Asian Stocks Mixed, Impact of Potential Tighter Monetary Policy Continues

Asian Stocks Mixed, Impact of Potential Tighter Monetary Policy Continues

(Source: Asia Pacific stocks were mixed on Tuesday morning, alongside U.S. equity futures, with investors weighing the impact of tightening monetary policy on the global economic recovery from COVID-19.

Japan's Nikkei 225 gained 0.52% by 9:57 PM ET (2:57 AM GMT), with data released earlier in the day showing that household spending contracted 0.2% year-on-year while increasing 0.1% month-on-month in December 2021. The adjusted current account stood at JPY0.79 trillion ($X), while the current account was at –JPY0.371 trillion.


South Korea's KOSPI rose 0.94%.

The ASX 200 rose 0.95% in Australia, with Tuesday's National Australia Bank (NAB) business confidence index at 3.

Hong Kong's Hang Seng Index slid 1.30%.

China's Shanghai Composite was up 0.58%, while the Shenzhen Component slid 1.58%.

U.S. shares ended the previous session on a down note, weighed down by struggling technology stocks such as Meta Platforms Inc. (NASDAQ: FB), Alibaba (NYSE: BABA) Group Holding Ltd.'s (OTC: BABAF) U.S. shares also dropped as much as 6.1% and the Nasdaq Golden Dragon China Index fell.

Japanese government bonds were also in the spotlight. The Bank of Japan prepared to intervene with purchases as yields move towards the upper limit of the central bank's tolerance level.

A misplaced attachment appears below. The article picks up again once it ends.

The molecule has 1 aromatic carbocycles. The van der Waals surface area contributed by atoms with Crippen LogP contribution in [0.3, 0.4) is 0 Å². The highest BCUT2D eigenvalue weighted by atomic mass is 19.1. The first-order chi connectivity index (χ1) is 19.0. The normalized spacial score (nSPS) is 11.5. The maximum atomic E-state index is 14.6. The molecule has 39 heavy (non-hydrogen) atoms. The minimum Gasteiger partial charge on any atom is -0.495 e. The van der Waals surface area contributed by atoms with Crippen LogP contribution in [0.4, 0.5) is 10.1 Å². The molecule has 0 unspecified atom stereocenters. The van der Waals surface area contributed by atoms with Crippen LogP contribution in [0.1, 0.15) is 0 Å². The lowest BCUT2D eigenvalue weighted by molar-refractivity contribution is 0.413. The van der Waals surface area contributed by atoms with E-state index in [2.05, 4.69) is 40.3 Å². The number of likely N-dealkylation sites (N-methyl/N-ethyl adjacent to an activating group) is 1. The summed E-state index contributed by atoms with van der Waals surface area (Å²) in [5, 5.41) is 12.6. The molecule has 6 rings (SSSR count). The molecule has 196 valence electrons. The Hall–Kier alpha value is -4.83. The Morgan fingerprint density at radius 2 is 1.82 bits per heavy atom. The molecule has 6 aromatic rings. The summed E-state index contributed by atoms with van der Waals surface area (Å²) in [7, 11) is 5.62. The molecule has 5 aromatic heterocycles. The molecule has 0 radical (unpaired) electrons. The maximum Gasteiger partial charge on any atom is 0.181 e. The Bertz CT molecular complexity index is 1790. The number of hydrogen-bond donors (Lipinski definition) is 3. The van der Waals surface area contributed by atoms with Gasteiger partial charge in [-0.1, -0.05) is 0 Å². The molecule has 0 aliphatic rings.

In the U.S., longer maturity Treasuries steadied following a global bond selloff over the increased probability of interest-rate hikes to curb inflation. U.S. inflation data, including the consumer price index, is also due on Thursday.

"Markets will get used to the tightening regime at some point," AXA Investment Managers' chief investment officer, core investments, said in a note.

"The growth and earnings forecast revisions in the next few months will be key."

Global shares are down about 5% in 2022 to date, while sovereign debt from Europe to the U.S. to Australia also fell.

Investors are grappling with the likely broader impact of U.S. Federal Reserve policy, "particularly within credit markets," Citi Global Wealth head of North America investments Kristen Bitterly told Bloomberg.


"That is what most investors are looking at right now in terms of what can actually interject volatility into the broader market," she said.

Cleveland Fed President Loretta Mester will speak on Wednesday, while Bank of England Governor Andrew Bailey will speak a day later.

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